Guest Post by Jacob Gucker
If Moses wrote the Pentateuch and it is one continuous story, readers might expect the prophecy of Genesis 3:15 concerning the seed of the woman bruising the serpent’s head to be fulfilled some time before the end. This post argues for a near fulfillment of this prophecy in the birth of Israel as a nation and the crushing of Pharaoh in the Red Sea. Part one will deal with the “seed of the woman” facet of the prophecy and part two will deal with “crushing the Serpent’s head.”
Exodus is primarily about the birth of God’s son. Israel is the national son of God born out of slavery in Egypt at Passover and into the house of Yahweh. Passover was an exchange of “sons of the herd” for firstborn sons, and Israel is the firstborn of a planned new creation. Whereas Genesis has a theme of birth despite barrenness, Exodus begins with outright fruitfulness, though it is overshadowed by the dragon who waits to devour.
Keith Bodner’s An Ark on the Nile shows from Exodus 1-2 that Moses’ rescue from the Nile is a recapitulation of Noah’s Ark. It looks back to Noah’s rescue from the primordial waters of the flood even as it foreshadows Israel’s rescue from the waters of the Red Sea. Noah’s Ark was not built for seaworthiness but as a floating temple that anticipates the Mosaic Tabernacle that will go with Israel through the wilderness.
Bodner highlights the important role of women who are the only protagonists in the beginning to go up against Pharaoh. Moses’ father is silent and the elders of Israel take no action. There are the vigorous Hebrew women who give birth quickly, the midwives who resist Pharaoh’s decree to throw every Boy into the Nile, Moses’ mother who hid her good son for three months, Moses’ sister who stationed herself to watch what would become of her brother, Pharaoh’s daughter who seems to be willing to defy her father, and the maidservants who go with her to bathe. They share in drawing Moses from the waters of the Nile in his little Ark. They are a corporate woman bringing forth a singular “seed” to be the covenantal head of the nation that will be born. In bringing Moses forth from the waters they participate in bringing the nation forth from bondage.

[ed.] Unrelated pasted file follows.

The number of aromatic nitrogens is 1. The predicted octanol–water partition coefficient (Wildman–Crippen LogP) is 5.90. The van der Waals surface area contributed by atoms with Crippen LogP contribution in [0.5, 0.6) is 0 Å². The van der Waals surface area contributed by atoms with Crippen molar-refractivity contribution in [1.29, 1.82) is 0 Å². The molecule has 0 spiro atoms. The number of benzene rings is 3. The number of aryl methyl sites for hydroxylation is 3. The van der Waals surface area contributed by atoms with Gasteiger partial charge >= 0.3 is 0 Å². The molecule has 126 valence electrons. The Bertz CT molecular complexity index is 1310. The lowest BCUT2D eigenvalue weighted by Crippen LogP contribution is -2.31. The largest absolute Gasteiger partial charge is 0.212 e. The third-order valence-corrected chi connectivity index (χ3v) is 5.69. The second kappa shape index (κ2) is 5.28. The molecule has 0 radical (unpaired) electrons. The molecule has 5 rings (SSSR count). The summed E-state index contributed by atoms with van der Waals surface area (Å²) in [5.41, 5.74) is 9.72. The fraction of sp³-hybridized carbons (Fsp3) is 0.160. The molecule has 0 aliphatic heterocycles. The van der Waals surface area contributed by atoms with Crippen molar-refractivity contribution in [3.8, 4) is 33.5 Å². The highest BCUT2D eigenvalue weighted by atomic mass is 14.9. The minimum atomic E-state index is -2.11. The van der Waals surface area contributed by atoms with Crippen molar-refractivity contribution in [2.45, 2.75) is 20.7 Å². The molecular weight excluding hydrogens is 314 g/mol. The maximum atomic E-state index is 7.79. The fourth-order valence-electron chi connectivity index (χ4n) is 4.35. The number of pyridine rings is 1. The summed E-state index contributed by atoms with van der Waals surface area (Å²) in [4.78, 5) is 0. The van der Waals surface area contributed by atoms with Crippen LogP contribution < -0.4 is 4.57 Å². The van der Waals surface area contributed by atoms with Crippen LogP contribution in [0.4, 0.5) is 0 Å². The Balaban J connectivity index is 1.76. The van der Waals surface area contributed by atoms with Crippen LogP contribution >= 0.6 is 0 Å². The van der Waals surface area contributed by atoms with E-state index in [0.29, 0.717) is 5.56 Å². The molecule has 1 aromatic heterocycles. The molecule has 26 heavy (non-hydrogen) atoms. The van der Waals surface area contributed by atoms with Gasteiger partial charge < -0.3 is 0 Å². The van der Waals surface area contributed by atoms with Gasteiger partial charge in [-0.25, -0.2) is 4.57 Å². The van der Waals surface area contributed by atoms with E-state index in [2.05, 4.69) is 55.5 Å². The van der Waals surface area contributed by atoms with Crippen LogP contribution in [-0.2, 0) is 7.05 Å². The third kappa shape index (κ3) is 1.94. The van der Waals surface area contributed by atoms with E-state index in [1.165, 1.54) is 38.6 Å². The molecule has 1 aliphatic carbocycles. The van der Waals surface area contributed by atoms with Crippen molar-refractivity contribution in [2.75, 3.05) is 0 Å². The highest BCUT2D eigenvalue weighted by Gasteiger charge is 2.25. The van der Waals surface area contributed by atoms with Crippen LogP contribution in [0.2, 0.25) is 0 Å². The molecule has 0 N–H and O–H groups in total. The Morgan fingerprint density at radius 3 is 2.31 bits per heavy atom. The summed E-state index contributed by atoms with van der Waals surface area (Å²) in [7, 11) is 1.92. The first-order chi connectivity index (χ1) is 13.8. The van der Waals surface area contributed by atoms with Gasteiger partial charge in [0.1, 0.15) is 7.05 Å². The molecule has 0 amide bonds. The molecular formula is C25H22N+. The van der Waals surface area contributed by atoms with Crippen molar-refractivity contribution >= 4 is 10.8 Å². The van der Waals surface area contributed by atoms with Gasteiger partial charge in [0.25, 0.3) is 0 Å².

Bodner argues that Miriam and Pharaoh’s daughter play more significant roles than modern readers might think. He posits that Miriam is a shrewd mediator who speaks so as to suggest to Pharaoh’s daughter that an adoption is in order. He notes that Miriam is referred to here as an Almah, indicating that she too is capable of bearing children. He suggests that she is a “rhetorical midwife” in Moses’ new birth. Taking the initiative here, Miriam seems to guide Pharaoh’s daughter and will have a similar role with the women of Israel at the Red Sea.
The naming of Moses brings the Egyptian princess into the tradition of phonetic naming that began with Eve naming Cain. She names him Moses because it sounds like the Hebrew word for “to draw out.” But there is more to his name because it is etymologically Egyptian, based upon the verbal stem msy which means “to be born” and the noun ms means “son.” Pharaoh’s daughter is participating in bringing forth the seed of the woman. This anticipates God including gentile women at numerous points in the long story of bringing forth the Messiah. Although Mary is the special maidservant chosen to bear the Son of God, all of the women in the Messianic genealogy are participants.
The serpent crippled Israel by hard labor and by Pharaoh’s heinous decree, but this seed will crush the serpent’s head. Part two will show how Pharaoh, the head of Egpyt, is the embodiment of the serpent in the book of Exodus.
Jacob Gucker is a librarian at BMA Theological Seminary in Jacksonville, Texas. He lives with his wife and baby daughter at Preacher’s End Farm where she raises vegetables and pastures chickens and he looks up from his books to help out.
 Keith Bodner, An Ark on the Nile: Beginning of the Book of Exodus (Oxford University Press, 2016).
Bodner, Keith. “The Waters of Chaos.” In An Ark on the Nile: Beginning of the Book of Exodus. Oxford: Oxford University Press, 2016. Oxford Scholarship Online, 2016. doi: 10.1093/acprof:oso/9780198784074.003.0005.